Dormant Taiwan Defense Market Heats Up
By Wendell Minnick
TAIPEI — When the United States released a $6.5 billion arms package to Taiwan last October, it rejuvenated the self-governing island as a defense market after a decade-long slump.
The new energy was on display here at the 10th Taipei Aerospace and Defense Technology Exhibition (TADTE), held from Aug. 1316, where U.S. companies once again vied to win Taiwanese contracts and sign up new suppliers.
A typhoon that killed an estimated 500 people on the island forced the cancellation of the scheduled flight demonstrations. Still, business went on at a pace not recently seen here.
For example, Pratt & Whitney agreed to pay state-run Aerospace Industrial Development Corp. (AIDC) $60 million over seven years to make engine cases for the F100-PW-229 engine that powers F-15 and F-16 fighter jets.
“AIDC has attained status as a qualified supplier for the F100 engine case by successfully passing Pratt & Whitney’s evaluation of quality, cost and delivery,” said a representative from the U.S. firm.
AIDC also is in discussions with the Taiwan Air Force to upgrade two wings of Indigenous Defense Fighter (IDF) F-CK-1A/B aircraft. AIDC spokesperson Mike S.C. Lee said the Air Force is no longer interested in the IDF-II C/D Goshawk program and prefers to upgrade around 60 aircraft.
“There is a possibility of a decision this year. It will have the same engine and structure, but will get an upgrade to the multimission computer, radar and avionics,” Lee said.
Meanwhile, Raytheon said it is in discussions with AIDC to upgrade the IDF’s electronic warfare system.
In a surprise move, the military-run Chungshan Institute of Science and Technology (CSIST) showed off the Hsiung Feng 3 (Brave Wind) anti-ship missile and Tien Kung-3 (Sky Bow) air defense missile, only the second time the military has displayed the two missiles to the public.
CSIST officials also exhibited a sounding rocket, which they said was developed for scientific experiments with the satellite-building National Space Program Office. But a Taiwan defense analyst said the rocket is a cover program for ballistic missile development.
CSIST displayed a wide variety of UAVs, including for the first time one of five Chung Shyang operational prototypes.
“The Army and Air Force are interested in the Chung Shyang,” an institute representative said. “With the recent typhoon, the Army could have conducted a damage assessment, but the Army has no UAV capability at this time. We expect a decision from the military in 2010, with a potential order of 20.”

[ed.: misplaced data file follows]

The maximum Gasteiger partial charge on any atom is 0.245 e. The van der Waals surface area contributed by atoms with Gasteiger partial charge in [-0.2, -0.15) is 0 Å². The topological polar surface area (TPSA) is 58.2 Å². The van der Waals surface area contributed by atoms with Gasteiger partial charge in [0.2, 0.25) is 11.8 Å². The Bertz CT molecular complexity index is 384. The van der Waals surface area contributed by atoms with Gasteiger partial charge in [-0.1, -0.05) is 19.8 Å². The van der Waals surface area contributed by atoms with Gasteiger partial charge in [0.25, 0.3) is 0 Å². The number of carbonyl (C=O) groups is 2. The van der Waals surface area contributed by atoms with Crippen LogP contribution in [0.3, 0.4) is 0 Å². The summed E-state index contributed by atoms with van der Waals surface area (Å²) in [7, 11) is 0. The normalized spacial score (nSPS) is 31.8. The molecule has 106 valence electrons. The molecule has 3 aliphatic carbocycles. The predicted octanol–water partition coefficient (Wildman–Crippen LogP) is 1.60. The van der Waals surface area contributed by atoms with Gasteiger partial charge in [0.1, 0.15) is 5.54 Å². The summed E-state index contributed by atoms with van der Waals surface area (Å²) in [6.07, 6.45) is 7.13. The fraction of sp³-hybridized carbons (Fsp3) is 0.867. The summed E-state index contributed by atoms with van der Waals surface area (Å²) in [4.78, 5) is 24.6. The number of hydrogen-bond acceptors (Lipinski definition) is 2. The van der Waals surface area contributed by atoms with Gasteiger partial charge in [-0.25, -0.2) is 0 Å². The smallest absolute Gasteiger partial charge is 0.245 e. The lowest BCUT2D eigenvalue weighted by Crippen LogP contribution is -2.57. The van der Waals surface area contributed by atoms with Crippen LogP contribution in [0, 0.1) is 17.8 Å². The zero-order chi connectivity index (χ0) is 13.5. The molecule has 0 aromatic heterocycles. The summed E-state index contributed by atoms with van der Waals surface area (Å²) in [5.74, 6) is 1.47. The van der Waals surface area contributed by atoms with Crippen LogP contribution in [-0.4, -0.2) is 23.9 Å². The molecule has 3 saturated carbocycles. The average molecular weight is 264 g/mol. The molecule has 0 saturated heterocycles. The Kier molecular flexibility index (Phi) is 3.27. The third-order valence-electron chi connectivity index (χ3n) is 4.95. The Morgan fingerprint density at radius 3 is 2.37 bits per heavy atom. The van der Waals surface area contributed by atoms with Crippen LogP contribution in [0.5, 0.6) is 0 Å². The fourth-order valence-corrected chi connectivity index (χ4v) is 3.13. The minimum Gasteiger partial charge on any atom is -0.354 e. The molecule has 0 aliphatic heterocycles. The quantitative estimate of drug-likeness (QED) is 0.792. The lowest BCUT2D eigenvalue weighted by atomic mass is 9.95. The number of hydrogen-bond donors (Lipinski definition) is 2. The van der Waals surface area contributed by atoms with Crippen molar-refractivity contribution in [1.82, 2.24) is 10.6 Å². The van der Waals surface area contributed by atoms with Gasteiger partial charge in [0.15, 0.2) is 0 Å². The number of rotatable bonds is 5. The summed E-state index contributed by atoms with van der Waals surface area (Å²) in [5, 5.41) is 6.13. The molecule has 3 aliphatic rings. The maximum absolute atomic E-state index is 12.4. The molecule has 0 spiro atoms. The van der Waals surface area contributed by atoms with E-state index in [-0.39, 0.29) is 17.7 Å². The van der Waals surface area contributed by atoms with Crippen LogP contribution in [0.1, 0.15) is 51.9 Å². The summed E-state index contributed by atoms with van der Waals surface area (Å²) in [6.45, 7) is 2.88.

■ At a Northrop Grumman-sponsored conference on intelligence, surveillance and reconnaissance (ISR) and network-centric battle management applications, Dan Leaf, vice president for strategic initiatives, suggested that Taiwan acquire UAVs; buy electronic surveillance gear, especially mobile equipment; and improve its early-warning capabilities against Chinese ballistic missile threats.
■ A Spartan L-3 Communications representative said the company is pitching six C27J Spartan airlift planes, along with an indigenous training and maintenance package, to replace the Taiwanese Air Force’s Fokker 50 VIP aircraft.
In July, L-3 sent price and availability data to U.S. officials, who will discuss the proposal with their Taiwanese counterparts in September. “The U.S. government is committed to selling them to Taiwan,” the L-3 representative said. “Now it’s up to the Taiwan government to make a final decision on the C-27J.”
■ Paul Laliberte, vice president for Northrop Grumman’s Electronic Systems sector, said the company was “highlighting the latest F-16 Synthetic Aperture Radar (SAR), AN/AAQ-28 Litening AT Targeting Pods, Longbow fire control radar for the Apache helicopters, APR-39 missile warning system, as well as Sperry Marine gyros and navigation systems at this year’s show.”
■ Lockheed Martin was promoting the Direct Attack Guided Rocket under development for Taiwan’s Apache attack helicopters.
Raytheon pitched a wide array of systems for Taiwan’s coming upgrade of F-16A and F-16B fighters, and the F-16Cs and Ds that Taiwan hopes to receive U.S. permission to buy. The systems included the Advanced Combat Radar, AN/ALR69A(V) Radar Warning Receiver, PAWS-2 infrared missile warning system, and the advanced countermeasures electronic system early warning suite.
ITT also is vying to supply the F16A/B electronic warfare upgrade and the EW package for the C/D aircraft, Vice President John Freund said. ITT has sold communications and recon systems to Taiwan’s military for more than a decade.
“We have been delivering the Single Channel Ground and Airborne Radio System for Taiwan’s Avengers and Patriot PAC-2s via the Foreign Military Sales program for many years now,” he said. “We are also going to get involved in the Apaches and UH60M helicopters.”
Lockheed and Raytheon are competing to upgrade Taiwan’s Dutchbuilt Hai Lung (Sea Dragon) diesel submarines. Last year, U.S. officials granted approval to sell 32 UGM-84 Harpoon Block II sub-launched missiles; now, Taiwan is awaiting the release of M48 torpedoes.
Duane Baker, a Lockheed business development executive, said his firm is “looking at incorporating the torpedo into the Hai Lung submarines.” He said Lockheed expects to win the contract to upgrade the subs’ combat systems.
“Taiwan’s legislature is working on the budget, and there could be a funding line for 2010 with a 2011 program execution,” Baker said.
But Raytheon’s Taiwan country manager, Brad Gerdes, said Lockheed will see serious competition.
“If Taiwan goes forward on the indigenous build program for new submarines, Raytheon wants to provide the combat system and nonpropulsion electronics system.”